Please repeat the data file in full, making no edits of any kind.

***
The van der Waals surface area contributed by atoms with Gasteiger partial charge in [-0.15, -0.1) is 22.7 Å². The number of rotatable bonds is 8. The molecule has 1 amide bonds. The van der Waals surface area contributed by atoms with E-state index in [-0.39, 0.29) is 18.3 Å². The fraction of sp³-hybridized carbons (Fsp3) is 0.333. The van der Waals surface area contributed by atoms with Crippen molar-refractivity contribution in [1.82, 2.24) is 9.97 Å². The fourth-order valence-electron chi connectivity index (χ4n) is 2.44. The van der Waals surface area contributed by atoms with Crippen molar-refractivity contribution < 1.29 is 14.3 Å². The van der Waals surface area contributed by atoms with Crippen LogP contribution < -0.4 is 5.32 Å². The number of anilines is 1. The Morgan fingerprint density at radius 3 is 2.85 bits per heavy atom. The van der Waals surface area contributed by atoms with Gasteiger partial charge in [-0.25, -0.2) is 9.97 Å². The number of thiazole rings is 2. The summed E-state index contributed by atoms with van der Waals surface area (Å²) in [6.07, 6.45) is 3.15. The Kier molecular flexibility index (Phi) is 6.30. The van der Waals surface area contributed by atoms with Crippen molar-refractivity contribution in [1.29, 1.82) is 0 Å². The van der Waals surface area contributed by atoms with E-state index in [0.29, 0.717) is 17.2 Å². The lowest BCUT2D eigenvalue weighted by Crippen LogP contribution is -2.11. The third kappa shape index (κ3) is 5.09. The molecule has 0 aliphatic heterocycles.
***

The van der Waals surface area contributed by atoms with Gasteiger partial charge in [-0.15, -0.1) is 22.7 Å². The number of rotatable bonds is 8. The molecule has 1 amide bonds. The van der Waals surface area contributed by atoms with E-state index in [-0.39, 0.29) is 18.3 Å². The fraction of sp³-hybridized carbons (Fsp3) is 0.333. The van der Waals surface area contributed by atoms with Crippen molar-refractivity contribution in [1.82, 2.24) is 9.97 Å². The fourth-order valence-electron chi connectivity index (χ4n) is 2.44. The van der Waals surface area contributed by atoms with Crippen molar-refractivity contribution < 1.29 is 14.3 Å². The van der Waals surface area contributed by atoms with Crippen LogP contribution < -0.4 is 5.32 Å². The number of anilines is 1. The Morgan fingerprint density at radius 3 is 2.85 bits per heavy atom. The van der Waals surface area contributed by atoms with Gasteiger partial charge in [-0.25, -0.2) is 9.97 Å². The number of thiazole rings is 2. The summed E-state index contributed by atoms with van der Waals surface area (Å²) in [6.07, 6.45) is 3.15. The Kier molecular flexibility index (Phi) is 6.30. The van der Waals surface area contributed by atoms with Crippen molar-refractivity contribution in [1.29, 1.82) is 0 Å². The van der Waals surface area contributed by atoms with E-state index in [0.29, 0.717) is 17.2 Å². The lowest BCUT2D eigenvalue weighted by Crippen LogP contribution is -2.11. The third kappa shape index (κ3) is 5.09. The molecule has 0 aliphatic heterocycles.